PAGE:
Help Me Debate Porn at Cambridge


The Cambridge Union Society in the UK has invited me to participate in a debate on pornography on February 17th. This is a huge deal for me and my biggest wish for the holidays is to raise enough funds to buy a plane ticket. (The Society is non-profit and run by students, they don’t have access to the vast coffers of their University so they can’t purchase transatlantic flights.) They will provide me with two nights lodging and train fare to and from London as well as dinner and drinks at the society for myself and a guest.

Plane tickets RT are about $700-$800 from SFO to London. I have a little money I can put towards it but not nearly enough. Can you donate to my cause? Even a little bit helps.

GOAL REACHED. THANK YOU!

I have ONE WEEK to get the money together so I can give them a firm answer. Please forward this on to anyone you think would support this.

Yes, I am serious. I will be debating anti-porn crusaders on the merits of pornography at the illustrious Cambridge Union Society’s Debate Chamber.

Here is the Cambridge Union Society’s website: http://www.cus.org/

Let’s make this a reality! (If I can’t get enough funds together, your donation will be promptly returned.)

UPDATE (2:30pm): Halfway to buying a ticket to London in only a couple of hours! Thanks so much to those who have donated so far! I still have a week to do this, so please forward on to your friends. Thank you!

UPDATE (3:30pm): 3/4ths of the funds have been raised so far! So close!

UPDATE (5:22pm): Thank you to everyone for your donations! I’m booking my ticket for the trip and will be debating at Cambridge on Feb. 17th!

7 thoughts on “Help Me Debate Porn at Cambridge”

  1. I studied at (and graduated from) Cambridge University, back in the late ’80’s and early ’90’s.

    Best of luck, go kick some anti-porn ass!

    Enjoy the town too — contact me offline if you’d like some recommendations of places to see/stuff to do.

    Happy holidays!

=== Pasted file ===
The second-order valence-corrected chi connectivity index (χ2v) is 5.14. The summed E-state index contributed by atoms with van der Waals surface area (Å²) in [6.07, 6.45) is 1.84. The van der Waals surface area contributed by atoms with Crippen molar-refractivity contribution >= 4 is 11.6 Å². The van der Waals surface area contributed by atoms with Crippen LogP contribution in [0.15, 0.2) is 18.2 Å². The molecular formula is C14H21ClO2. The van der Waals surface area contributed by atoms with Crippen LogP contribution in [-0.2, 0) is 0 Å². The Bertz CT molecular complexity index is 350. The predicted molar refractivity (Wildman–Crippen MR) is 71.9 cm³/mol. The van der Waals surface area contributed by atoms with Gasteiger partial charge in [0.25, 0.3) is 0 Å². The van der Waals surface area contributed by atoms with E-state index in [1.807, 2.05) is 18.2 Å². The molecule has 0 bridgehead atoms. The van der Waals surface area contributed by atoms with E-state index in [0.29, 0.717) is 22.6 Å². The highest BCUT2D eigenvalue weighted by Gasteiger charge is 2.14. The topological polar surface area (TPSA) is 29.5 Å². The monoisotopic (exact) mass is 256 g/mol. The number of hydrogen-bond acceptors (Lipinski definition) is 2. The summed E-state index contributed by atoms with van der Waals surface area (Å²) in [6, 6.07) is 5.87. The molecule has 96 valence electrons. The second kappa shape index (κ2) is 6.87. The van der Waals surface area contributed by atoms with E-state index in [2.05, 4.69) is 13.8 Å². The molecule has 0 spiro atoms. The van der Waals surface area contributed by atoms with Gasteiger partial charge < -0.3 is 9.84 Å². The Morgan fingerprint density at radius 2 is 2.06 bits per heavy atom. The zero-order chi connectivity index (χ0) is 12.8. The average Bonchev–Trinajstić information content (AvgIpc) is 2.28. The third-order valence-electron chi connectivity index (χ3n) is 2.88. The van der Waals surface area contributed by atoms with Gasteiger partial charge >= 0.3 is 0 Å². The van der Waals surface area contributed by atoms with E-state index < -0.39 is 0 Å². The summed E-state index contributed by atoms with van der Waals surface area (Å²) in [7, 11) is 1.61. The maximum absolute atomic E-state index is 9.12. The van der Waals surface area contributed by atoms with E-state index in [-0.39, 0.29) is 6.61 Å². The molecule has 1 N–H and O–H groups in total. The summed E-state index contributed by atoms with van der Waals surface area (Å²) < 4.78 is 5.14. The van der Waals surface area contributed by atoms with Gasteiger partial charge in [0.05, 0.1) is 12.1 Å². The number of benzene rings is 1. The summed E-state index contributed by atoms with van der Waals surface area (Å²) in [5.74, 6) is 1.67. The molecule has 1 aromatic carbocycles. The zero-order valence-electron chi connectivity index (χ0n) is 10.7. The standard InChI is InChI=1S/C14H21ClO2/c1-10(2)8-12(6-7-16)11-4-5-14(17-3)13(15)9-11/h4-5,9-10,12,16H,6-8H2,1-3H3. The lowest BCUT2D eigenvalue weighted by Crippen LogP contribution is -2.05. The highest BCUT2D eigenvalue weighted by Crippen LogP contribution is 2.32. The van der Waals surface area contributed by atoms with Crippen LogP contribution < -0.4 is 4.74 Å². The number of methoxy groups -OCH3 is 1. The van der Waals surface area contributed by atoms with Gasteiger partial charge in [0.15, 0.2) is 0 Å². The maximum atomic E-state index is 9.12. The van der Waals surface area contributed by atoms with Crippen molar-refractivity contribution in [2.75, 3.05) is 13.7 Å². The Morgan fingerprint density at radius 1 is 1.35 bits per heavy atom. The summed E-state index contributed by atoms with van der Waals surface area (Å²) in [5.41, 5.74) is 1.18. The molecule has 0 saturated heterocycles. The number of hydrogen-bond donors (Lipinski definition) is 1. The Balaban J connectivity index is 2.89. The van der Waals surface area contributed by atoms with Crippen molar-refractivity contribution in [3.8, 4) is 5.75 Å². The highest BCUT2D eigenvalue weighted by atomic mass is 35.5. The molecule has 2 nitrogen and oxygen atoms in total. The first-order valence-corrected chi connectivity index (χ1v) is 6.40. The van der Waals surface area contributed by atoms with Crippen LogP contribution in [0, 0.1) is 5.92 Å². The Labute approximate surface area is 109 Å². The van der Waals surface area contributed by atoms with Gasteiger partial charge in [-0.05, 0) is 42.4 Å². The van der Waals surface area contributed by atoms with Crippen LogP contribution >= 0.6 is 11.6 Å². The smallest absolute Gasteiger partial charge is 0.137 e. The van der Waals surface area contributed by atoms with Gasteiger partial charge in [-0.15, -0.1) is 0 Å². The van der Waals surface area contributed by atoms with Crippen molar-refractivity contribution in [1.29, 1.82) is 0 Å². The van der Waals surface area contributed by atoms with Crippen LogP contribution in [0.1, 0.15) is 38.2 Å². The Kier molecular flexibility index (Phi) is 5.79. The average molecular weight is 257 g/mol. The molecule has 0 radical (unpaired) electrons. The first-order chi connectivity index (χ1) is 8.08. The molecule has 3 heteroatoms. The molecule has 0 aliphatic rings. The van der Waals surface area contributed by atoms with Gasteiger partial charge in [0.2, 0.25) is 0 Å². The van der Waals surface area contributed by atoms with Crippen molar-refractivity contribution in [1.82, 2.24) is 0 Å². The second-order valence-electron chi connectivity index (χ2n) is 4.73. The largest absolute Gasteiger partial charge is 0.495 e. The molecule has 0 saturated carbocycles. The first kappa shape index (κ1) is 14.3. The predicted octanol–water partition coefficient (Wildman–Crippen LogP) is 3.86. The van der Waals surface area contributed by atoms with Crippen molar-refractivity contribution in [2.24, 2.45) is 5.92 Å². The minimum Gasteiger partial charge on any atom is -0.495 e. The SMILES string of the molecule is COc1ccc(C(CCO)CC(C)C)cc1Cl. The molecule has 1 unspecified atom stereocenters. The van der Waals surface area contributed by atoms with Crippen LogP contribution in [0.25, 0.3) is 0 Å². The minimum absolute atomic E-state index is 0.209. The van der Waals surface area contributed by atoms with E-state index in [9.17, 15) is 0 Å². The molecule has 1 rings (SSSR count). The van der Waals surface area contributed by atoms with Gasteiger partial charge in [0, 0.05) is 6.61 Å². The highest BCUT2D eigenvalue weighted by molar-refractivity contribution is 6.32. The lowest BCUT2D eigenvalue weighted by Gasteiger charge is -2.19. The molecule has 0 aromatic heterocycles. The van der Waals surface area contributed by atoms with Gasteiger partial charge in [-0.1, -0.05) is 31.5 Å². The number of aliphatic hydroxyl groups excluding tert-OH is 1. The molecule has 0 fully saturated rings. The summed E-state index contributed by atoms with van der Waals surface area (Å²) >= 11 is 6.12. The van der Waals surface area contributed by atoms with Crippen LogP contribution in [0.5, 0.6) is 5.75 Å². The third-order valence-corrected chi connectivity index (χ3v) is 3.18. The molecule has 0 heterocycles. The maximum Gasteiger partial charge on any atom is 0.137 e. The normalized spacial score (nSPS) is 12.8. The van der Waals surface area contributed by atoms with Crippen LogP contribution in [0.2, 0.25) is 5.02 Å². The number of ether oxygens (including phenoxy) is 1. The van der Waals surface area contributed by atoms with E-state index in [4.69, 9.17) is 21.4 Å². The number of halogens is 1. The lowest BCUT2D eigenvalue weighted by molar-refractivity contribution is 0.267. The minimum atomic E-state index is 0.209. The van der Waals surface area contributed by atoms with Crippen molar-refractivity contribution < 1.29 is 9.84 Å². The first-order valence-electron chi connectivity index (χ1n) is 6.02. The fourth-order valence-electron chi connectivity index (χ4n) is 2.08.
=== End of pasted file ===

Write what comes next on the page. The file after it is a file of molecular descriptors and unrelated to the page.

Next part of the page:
2. I have come to realise that debating pornography like some other issues, abortion for instance, may be a questionable if not unproductive activity. Some people think abortion is murder; others don’t. Some people think the world was created 6,000 years ago; others don’t. Some people believe in God; some don’t. We debate but do we listen? Can you arrive at a conclusion, can you “change your mind” if your core beliefs, your faith is based on something which may be unprovable? It is “a priori”.

    In the past 6 months, I have heard some statements about pornography that struck me as not factual. I decided to do a personal investigation into the “truth” about pornography and what I basically found is a near hysteria which seems to come from the ring wing religious fundamentalist conservatives about anything relating to sex. Period.

    Porn causes evil? Legitimate studies have found that as the availability of porn in society goes up, the rate of sex related crimes comes down.

    Who buys the most porn? Conservatives.

    People tell personal stories “I know a guy…”, “I heard of a family…” and pass it off as scientific evidence. The plural of anecdote is not data.

    What’s the real problem? We are all so hung up about sex, we can’t talk about it. Because we can’t talk about, we don’t deal with it and hide it. A sad state of affairs. The real problem isn’t pornography, it is our own sexuality.